Part of the Aussie culture; the famous Cockatoo’s

Sulphur-crested Cockatoo

On 27th April, Sydney Morning Herald featured a ‘true blue’ story about the native Cockatoos in Sydney. There approach to the story was really unique, and I really enjoyed reading it.

Taking a Human Interest angle, the story discusses the community’s  involvement in a fundraising campaign to fund further scientific research into the movements and happenings of the famous Cockatoo.  The study is about determining the whereabouts and distribution of the Cockatoo across Sydney, as little is known about their movements up until now. Some of the birds have been tagged and tracked as part of the Cockatoo Wingtag study being carried out by the Royal Botanic Gardens and University of Sydney, and with the help of bird spotters and enthusiasts, they have been able to keep track of the movements of many of the tagged birds.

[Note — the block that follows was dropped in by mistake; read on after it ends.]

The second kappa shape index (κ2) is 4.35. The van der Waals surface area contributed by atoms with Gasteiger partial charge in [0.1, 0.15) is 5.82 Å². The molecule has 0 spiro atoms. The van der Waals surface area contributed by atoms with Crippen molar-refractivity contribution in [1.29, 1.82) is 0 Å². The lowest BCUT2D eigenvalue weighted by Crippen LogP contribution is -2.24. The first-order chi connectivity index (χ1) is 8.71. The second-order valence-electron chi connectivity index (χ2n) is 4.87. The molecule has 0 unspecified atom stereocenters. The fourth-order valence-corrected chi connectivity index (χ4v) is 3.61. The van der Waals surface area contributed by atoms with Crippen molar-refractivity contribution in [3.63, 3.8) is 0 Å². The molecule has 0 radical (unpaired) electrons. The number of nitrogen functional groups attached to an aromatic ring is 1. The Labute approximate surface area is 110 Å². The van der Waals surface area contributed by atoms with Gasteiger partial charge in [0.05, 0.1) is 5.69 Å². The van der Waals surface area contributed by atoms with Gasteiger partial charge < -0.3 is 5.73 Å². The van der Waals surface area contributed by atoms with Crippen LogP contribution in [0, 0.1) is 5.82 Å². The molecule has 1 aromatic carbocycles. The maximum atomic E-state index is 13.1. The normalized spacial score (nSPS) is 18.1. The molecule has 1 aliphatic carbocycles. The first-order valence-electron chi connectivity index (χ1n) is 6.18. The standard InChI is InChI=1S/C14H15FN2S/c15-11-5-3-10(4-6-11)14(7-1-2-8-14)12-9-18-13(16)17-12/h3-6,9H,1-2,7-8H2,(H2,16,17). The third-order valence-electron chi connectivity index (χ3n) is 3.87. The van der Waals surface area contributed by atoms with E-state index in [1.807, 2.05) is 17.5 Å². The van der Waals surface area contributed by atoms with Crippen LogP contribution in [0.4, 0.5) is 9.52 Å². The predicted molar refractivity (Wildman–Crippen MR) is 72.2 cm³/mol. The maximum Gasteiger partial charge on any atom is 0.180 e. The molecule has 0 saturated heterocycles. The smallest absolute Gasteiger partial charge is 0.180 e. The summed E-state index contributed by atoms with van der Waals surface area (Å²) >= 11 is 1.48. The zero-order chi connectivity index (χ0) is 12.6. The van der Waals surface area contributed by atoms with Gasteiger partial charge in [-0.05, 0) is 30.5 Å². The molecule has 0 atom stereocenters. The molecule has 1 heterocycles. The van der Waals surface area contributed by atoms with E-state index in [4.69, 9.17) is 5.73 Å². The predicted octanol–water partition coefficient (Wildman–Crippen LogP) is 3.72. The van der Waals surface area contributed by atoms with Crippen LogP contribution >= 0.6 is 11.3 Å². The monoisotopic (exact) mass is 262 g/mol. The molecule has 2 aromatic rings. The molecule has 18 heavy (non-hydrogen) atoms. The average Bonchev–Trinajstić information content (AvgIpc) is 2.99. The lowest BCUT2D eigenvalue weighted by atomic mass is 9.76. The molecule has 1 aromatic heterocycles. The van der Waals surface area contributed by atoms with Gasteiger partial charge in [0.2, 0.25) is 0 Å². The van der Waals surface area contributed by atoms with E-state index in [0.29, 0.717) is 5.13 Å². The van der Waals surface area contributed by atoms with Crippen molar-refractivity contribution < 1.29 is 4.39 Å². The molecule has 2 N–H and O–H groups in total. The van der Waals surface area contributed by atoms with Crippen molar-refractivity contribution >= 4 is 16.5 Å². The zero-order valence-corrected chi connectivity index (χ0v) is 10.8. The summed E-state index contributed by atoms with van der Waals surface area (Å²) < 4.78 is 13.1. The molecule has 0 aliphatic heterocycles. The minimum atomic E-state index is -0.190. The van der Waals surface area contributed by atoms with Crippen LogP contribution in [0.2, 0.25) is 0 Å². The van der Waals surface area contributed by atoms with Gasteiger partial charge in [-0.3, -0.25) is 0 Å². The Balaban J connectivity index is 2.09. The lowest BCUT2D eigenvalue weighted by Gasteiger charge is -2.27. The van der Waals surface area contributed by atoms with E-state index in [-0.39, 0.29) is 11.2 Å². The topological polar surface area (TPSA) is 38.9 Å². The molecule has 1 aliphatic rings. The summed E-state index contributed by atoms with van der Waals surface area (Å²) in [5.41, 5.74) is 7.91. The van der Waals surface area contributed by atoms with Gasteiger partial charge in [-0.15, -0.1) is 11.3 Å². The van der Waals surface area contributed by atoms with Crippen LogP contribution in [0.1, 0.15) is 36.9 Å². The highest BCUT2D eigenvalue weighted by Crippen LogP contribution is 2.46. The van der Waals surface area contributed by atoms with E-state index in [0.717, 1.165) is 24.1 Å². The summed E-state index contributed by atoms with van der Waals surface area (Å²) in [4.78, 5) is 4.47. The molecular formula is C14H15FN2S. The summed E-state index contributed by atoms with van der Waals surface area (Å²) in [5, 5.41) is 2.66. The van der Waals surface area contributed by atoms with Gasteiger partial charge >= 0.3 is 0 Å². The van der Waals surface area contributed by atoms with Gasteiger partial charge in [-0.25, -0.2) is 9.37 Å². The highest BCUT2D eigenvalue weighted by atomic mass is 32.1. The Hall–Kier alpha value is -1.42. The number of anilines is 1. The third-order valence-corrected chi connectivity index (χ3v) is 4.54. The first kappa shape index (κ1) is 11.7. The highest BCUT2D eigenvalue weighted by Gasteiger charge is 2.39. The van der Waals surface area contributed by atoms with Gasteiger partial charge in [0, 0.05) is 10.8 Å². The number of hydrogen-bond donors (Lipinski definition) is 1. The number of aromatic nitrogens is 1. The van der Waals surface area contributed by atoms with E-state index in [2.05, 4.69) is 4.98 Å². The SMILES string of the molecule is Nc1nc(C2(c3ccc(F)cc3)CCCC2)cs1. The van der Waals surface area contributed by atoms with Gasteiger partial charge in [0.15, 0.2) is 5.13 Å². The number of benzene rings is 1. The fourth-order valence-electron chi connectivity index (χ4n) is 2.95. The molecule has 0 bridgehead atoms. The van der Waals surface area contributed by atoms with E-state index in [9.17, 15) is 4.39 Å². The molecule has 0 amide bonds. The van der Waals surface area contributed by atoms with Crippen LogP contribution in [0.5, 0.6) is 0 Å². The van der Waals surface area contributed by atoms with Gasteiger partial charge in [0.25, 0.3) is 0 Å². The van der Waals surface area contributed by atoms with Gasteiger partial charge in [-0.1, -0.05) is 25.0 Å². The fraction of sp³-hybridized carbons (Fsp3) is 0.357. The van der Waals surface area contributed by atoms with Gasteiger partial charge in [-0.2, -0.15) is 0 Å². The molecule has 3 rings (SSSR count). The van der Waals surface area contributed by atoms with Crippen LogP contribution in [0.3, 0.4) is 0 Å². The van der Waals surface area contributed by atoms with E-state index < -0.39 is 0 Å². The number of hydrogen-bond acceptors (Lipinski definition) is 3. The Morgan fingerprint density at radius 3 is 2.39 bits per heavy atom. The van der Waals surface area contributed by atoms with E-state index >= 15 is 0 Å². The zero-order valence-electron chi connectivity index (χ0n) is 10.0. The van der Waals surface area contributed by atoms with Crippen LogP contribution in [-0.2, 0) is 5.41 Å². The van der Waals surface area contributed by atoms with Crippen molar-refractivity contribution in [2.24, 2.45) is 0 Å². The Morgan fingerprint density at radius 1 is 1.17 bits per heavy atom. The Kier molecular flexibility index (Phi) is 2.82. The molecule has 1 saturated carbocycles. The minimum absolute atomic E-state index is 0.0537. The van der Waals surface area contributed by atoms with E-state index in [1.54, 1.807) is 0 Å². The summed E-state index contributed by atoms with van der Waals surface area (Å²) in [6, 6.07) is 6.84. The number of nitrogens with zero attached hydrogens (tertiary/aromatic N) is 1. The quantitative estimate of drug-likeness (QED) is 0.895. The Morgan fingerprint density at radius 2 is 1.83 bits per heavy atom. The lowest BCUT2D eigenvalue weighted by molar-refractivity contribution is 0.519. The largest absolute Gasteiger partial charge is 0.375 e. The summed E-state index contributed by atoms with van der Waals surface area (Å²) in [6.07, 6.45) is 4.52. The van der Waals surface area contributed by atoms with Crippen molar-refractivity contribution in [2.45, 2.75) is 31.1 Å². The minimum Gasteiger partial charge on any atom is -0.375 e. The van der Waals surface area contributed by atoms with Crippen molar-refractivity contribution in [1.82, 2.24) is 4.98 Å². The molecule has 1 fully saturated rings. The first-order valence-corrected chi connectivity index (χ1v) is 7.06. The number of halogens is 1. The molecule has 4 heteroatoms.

This story just made me smile from the minute I read the headline, ‘Spotlight on cockatoo, winged wanderer who loves city life’. I then went on to read the rest of the article, and smiled even more… The fact that the writer has pursued an anecdotal style to introducing the story was so intriguing. I really liked the way the story was introduced, it captured this mysterious world of the Cockatoo,  even personifying them:

“Columbus (01) prefers Mosman, while Pina Colada (05) is a regular on the balconies of Potts Point. A true north shore type, Burt (09), has never been spotted south of the bridge.

As for Party Boy (027), he spends most of his time between the botanic gardens and Kirribilli, photo bombing pictures of the Harbour Bridge and the Opera House.”

The story is original, fresh… It isn’t very often that we hear of these things happening – it is not only a collaboration between the Royal Botanic Gardens and Sydney University, but also the wider community. With a total of $3o00 in donations from the community this week, the team is closer to reaching their target of $5000 to develop and Android app to match their existing iPhone app that allows for even more community involvement. This is such a great way to get the community involved in projects that relate to our natural environment, I love the idea.